Even popular culture reflected the movements ideology

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Unformatted text preview: - The SGA caused people to believe the Second Coming was drawing near and inspired people to try to speed the process by fighting evil through reform. All the sects of the SGA also shared a belief in self-improvement and the formation of organizations to help others convert. - Women were more involved in this than men were [though they often forced their husbands and families into it as well]. For women, revival meetings and reform societies offered unique opportunities for participation in public life and politics. *The Pursuit of Perfection: Nineteenth Century Reform Movements* 93 - Some of the most significant nineteenth century reform movements include… Anti-Prostitution – after a divinity student published a report in 1830 about the incidence of prostitution in NYC, women began a drive to help reform the prostitutes and stop young men from abusing women through the Female Moral Reform Society (1834). As the decade progressed the FMRS opened chapters throughout the nation, and became involved politically. Temperance – one of the most successful reform efforts, the temperance movement worked towards reducing alcohol consumption [much higher then that it is now]… The movement was both inspired by religion [alcohol=sin], by women who found that their families were being destroyed by alcoholism, and was favored by employers who realized their employees would be more efficient w/o it. Even popular culture reflected the movement’s ideology – Timothy Shaw Arthur’s Ten Nights in a Barroom (1853), Deacon Robert Peckham’s temperance paintings. As the years passed the emphasis of reformers shifted from moderation to abstinence to prohibition. The movement was very successful [sharp decline in alcohol use, some states prohibited its sale], but continued to rise even as consumption fell. 94 From the 1820s on, the movement also began targeting immigrants and Catholics as the source of the problem – most Catholics favored self-control over state laws. Penitentiaries and Asylums – state institutions to hold criminals began w/...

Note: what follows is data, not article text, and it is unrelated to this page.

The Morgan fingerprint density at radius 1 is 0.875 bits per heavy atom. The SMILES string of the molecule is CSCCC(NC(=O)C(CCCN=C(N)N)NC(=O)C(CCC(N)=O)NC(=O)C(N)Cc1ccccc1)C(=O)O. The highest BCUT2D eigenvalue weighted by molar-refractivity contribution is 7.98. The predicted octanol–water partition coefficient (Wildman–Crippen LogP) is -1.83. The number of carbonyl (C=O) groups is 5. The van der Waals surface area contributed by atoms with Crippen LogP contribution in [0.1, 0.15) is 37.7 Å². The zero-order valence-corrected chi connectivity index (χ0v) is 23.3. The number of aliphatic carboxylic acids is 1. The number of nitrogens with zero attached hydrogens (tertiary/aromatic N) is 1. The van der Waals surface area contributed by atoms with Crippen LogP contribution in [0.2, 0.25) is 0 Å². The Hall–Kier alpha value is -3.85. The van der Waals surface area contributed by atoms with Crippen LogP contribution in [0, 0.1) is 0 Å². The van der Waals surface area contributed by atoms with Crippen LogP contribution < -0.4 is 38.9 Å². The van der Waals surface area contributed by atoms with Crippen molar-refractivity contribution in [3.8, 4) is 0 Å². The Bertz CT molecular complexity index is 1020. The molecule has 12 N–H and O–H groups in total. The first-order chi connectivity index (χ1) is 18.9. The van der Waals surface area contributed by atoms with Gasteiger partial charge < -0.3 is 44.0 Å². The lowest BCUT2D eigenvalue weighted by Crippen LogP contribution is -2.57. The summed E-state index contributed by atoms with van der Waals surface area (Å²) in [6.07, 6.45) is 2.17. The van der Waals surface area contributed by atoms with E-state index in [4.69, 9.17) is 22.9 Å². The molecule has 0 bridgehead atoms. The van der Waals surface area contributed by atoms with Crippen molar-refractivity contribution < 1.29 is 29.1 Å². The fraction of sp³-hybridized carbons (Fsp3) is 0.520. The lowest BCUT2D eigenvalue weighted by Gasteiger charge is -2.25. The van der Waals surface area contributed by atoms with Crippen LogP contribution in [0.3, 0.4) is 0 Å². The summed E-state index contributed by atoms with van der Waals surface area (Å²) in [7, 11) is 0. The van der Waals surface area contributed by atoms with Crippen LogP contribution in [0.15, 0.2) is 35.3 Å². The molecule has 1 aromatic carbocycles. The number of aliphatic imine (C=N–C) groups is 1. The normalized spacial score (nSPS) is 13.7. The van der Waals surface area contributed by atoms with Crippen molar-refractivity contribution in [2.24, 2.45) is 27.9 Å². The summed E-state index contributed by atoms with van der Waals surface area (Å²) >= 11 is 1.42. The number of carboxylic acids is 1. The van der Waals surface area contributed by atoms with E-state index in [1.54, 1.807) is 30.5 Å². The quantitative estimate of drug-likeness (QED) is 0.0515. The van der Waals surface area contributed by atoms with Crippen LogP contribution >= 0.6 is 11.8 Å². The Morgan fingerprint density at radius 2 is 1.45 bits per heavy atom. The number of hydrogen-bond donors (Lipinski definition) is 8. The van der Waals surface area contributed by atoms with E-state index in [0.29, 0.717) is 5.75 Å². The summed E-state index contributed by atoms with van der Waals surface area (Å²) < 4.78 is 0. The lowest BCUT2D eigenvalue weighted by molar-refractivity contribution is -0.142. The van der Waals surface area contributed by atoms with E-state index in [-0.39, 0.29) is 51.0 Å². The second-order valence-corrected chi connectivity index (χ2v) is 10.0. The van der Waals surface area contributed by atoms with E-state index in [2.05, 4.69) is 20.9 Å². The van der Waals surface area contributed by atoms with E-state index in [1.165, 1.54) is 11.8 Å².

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This note was uploaded on 04/02/2014 for the course APUSH AP United taught by Professor Orban during the Fall '10 term at Harrison High School, Harrison.

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